The port of Baltimore could reopen as early as this weekend as the last piece of steel bridge has been removed from the Fort McHenry Federal Channel, following the collapse of the Francis Scott Key Bridge in March.

Screenshot 2024-06-07 at 14.32.59

Image source: Unified Command

Story updated 11 June 

The Fort McHenry Federal Channel has now been fully restored to its original operational dimensions of 700ft wide and 50ft deep for commercial maritime transit through the Port of Baltimore.

Unified Command, a group of agencies that have been working to remove the debris blocking the channel, said it has successfully removed the final large steel truss segment blocking the 213-metre-wide channel using concrete breakers, underwater surveys and oxyacetylene torches to separate the concrete, cable and steel rebar. The channel has been cleared to a width of 122 metres and depth of 15.2 metres, allowing deep-draft commercial vessels to access the port again.

Estee Pinchasin, Baltimore district commander, US Army Corps of Engineers, said Unified Command is pushing forward to clear the full 213 metres of the channel. “We are not taking our foot off the gas,” she said. “We are pushing forward as quickly and safely as possible to reach 700ft and ensuring we remove all wreckage to prevent any impact to future navigation.”

The bridge collapsed on 26 March when the 290-metre Singapore-flagged container ship Dali lost power and struck a column on the bridge, leading to the death of six people who had been working on the bridge at the time. The ship was managed by Synergy Marine group and was chartered by Maersk at the time of the incident. It had 22 crew on board, all of whom have been accounted for with no injuries. It was carrying around 4,700 containers on board, amounting to almost half of its 10,000 capacity.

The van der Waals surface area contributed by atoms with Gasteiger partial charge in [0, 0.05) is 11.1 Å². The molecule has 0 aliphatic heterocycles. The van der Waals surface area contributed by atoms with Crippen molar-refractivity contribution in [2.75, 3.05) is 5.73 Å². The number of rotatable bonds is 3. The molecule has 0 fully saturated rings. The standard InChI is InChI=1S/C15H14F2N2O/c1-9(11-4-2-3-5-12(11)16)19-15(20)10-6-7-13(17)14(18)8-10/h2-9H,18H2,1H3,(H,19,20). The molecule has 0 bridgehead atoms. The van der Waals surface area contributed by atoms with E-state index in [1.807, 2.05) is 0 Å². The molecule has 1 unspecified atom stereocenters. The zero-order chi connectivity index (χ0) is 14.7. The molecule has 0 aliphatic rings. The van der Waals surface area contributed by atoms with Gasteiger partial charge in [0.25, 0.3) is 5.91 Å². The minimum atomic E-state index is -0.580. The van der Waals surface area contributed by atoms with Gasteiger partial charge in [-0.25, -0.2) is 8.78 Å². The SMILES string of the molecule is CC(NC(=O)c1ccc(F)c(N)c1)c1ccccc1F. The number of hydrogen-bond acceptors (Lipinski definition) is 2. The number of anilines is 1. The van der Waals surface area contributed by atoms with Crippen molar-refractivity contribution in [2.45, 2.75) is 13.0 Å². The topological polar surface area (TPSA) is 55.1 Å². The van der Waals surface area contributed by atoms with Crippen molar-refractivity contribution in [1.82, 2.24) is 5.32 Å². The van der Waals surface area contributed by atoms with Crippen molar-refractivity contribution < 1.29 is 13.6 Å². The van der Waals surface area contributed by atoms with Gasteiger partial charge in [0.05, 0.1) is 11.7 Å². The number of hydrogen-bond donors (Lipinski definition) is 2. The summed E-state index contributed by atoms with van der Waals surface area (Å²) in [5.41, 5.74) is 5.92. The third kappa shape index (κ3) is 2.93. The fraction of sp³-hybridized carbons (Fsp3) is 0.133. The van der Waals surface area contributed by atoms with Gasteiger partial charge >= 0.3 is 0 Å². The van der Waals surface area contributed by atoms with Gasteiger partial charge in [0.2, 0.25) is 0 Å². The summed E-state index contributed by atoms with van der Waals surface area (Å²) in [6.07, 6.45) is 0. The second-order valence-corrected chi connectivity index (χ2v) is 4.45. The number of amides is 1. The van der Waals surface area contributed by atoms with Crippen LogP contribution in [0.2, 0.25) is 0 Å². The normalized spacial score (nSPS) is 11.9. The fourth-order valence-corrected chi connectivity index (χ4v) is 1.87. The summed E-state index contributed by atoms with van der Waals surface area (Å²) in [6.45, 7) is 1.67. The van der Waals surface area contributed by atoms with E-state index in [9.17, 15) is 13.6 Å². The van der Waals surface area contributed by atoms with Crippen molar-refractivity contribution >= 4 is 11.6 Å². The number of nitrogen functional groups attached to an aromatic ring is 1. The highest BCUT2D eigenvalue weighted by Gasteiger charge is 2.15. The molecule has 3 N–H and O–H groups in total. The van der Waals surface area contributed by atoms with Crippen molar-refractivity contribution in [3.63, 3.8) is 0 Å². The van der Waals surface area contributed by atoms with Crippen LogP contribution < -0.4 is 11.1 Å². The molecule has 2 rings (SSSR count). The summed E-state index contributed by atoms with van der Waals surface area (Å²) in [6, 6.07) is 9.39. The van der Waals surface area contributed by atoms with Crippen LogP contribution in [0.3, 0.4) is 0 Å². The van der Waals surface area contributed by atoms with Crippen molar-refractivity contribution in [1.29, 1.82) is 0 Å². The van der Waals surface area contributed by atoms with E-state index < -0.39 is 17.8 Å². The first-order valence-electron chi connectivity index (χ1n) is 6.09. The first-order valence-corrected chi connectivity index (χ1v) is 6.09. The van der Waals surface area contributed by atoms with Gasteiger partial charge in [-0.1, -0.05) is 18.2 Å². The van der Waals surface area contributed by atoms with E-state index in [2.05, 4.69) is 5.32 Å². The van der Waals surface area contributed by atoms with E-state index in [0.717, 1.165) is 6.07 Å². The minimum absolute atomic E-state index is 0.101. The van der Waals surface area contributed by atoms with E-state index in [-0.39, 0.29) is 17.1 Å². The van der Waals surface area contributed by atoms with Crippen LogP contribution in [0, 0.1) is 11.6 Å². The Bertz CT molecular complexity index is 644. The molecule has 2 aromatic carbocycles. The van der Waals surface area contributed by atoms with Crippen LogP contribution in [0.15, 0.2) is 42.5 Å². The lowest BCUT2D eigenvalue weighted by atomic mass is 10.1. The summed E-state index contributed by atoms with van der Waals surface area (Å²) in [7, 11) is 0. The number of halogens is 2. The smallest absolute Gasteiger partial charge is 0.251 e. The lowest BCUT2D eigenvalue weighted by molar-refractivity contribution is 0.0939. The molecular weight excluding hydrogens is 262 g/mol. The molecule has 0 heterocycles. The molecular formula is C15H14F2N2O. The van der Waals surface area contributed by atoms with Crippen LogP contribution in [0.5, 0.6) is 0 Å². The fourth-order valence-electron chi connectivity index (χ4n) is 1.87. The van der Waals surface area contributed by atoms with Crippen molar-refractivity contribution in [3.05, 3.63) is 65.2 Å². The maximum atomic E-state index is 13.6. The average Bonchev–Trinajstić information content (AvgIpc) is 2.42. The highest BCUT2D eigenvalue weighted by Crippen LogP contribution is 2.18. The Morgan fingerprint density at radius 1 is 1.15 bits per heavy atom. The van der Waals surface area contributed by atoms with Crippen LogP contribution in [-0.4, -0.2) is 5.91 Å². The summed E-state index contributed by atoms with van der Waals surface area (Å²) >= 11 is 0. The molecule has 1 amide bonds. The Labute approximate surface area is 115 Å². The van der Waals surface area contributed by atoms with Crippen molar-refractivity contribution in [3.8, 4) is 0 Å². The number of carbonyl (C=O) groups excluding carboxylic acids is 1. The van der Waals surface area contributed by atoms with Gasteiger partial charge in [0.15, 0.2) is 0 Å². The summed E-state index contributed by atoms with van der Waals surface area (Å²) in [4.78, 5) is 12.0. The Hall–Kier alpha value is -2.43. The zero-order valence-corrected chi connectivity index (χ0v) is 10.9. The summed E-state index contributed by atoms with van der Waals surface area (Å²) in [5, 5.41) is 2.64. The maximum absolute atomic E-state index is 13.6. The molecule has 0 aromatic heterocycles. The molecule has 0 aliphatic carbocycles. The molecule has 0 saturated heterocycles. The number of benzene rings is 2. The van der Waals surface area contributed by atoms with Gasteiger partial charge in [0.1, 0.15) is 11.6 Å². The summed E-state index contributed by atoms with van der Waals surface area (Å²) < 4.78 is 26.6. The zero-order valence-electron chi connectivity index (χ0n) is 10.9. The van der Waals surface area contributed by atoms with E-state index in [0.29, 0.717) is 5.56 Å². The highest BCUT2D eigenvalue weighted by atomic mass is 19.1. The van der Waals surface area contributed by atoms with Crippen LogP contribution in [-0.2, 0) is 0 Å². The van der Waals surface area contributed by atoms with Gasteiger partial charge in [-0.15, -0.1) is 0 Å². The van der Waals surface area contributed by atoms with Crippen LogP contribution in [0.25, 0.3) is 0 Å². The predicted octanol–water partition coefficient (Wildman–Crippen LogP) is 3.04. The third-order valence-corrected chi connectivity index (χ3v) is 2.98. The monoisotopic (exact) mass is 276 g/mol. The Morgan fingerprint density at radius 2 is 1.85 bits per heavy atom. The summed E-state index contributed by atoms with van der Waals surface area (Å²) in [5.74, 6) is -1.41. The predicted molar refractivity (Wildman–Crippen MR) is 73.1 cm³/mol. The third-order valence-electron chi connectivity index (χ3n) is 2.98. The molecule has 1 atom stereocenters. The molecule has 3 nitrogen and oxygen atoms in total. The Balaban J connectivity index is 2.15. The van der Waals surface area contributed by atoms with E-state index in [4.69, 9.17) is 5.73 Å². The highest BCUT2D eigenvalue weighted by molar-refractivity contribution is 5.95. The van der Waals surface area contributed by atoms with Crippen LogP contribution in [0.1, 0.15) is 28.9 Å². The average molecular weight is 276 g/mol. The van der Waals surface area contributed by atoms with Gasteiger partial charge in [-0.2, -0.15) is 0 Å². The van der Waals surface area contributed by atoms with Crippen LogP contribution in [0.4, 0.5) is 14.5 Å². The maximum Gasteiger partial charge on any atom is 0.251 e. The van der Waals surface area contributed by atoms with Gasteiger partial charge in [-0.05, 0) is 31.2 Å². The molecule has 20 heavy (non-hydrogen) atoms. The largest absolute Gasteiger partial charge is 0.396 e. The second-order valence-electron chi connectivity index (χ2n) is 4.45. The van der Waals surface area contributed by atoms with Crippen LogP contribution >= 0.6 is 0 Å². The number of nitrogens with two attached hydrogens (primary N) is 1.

Enough debris was cleared from the Dali itself to allow it to return to the Seagirt Marine Terminal on 20 May, having been trapped under the bridge debris for almost eight weeks.

Concerns have been raised about aging infrastructure across the US following the disaster. Earlier this week, the Arthur Ravenel Jr. Bridge, a major bridge in Charleston, South Carolina, was temporarily closed after a crew lost control of a large container ship. The US Coast Guard was alerted to the vessel, the MSC Michigan VII, on 5 June at 12.17pm and action was taken by authorities to clear boaters from its path and shut down the bridge. Thankfully, disaster was averted and the vessel passed safely under the bridge.

The collapse of the Francis Scott Key bridge in Baltimore caused huge problems with the supply chain in North America, as Baltimore is the busiest US vehicle-handling port in the US, with its vehicle terminals, including Dundalk and Fairfield, having moved 847,158 vehicles in 2023. The port has a skilled workforce, the advantages of interstate transport links and four terminal operators (Amports, Pasha Auto Services, Ports America and Wallenius Wilhelmsen Solutions), making it a popular port for finished vehicle logistics. But when the port was out of action to clear debris, FVL firms had to re-route vessels to other US ports, including Brunswick, New York, Norfolk and Philadelphia. After the bridge collapse, the US Coast Guard had opened an alternate channel for vessels at the site to reroute.